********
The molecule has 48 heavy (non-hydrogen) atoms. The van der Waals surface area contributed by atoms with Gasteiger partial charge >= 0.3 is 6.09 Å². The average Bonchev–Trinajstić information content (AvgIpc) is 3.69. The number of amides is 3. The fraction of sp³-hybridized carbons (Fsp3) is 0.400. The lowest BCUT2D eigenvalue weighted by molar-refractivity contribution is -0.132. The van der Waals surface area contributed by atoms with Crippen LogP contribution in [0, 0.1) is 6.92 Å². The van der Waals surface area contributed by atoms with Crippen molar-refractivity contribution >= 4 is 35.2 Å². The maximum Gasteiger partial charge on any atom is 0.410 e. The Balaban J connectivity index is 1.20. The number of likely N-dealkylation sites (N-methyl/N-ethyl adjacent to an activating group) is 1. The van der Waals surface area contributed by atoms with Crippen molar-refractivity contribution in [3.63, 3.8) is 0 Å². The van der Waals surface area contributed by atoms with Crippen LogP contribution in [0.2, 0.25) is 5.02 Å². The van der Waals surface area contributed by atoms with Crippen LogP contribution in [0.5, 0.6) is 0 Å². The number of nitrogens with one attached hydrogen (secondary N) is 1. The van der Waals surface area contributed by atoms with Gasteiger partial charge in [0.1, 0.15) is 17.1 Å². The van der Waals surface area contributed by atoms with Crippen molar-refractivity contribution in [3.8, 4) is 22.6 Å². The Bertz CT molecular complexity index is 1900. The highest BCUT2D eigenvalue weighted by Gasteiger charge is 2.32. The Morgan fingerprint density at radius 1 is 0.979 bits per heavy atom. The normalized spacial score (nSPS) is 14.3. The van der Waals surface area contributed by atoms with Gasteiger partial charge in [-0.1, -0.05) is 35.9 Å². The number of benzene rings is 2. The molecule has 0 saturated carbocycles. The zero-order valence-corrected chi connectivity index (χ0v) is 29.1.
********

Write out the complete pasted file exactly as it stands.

The molecule has 48 heavy (non-hydrogen) atoms. The van der Waals surface area contributed by atoms with Gasteiger partial charge >= 0.3 is 6.09 Å². The average Bonchev–Trinajstić information content (AvgIpc) is 3.69. The number of amides is 3. The fraction of sp³-hybridized carbons (Fsp3) is 0.400. The lowest BCUT2D eigenvalue weighted by molar-refractivity contribution is -0.132. The van der Waals surface area contributed by atoms with Crippen LogP contribution in [0, 0.1) is 6.92 Å². The van der Waals surface area contributed by atoms with Crippen molar-refractivity contribution >= 4 is 35.2 Å². The maximum Gasteiger partial charge on any atom is 0.410 e. The Balaban J connectivity index is 1.20. The number of likely N-dealkylation sites (N-methyl/N-ethyl adjacent to an activating group) is 1. The van der Waals surface area contributed by atoms with Crippen molar-refractivity contribution in [3.63, 3.8) is 0 Å². The van der Waals surface area contributed by atoms with Crippen LogP contribution in [0.2, 0.25) is 5.02 Å². The van der Waals surface area contributed by atoms with Crippen LogP contribution in [0.5, 0.6) is 0 Å². The number of nitrogens with one attached hydrogen (secondary N) is 1. The van der Waals surface area contributed by atoms with Gasteiger partial charge in [0.1, 0.15) is 17.1 Å². The van der Waals surface area contributed by atoms with Crippen molar-refractivity contribution in [3.8, 4) is 22.6 Å². The Bertz CT molecular complexity index is 1900. The highest BCUT2D eigenvalue weighted by Gasteiger charge is 2.32. The Morgan fingerprint density at radius 1 is 0.979 bits per heavy atom. The normalized spacial score (nSPS) is 14.3. The van der Waals surface area contributed by atoms with Gasteiger partial charge in [-0.1, -0.05) is 35.9 Å². The number of benzene rings is 2. The molecule has 0 saturated carbocycles. The zero-order valence-corrected chi connectivity index (χ0v) is 29.1.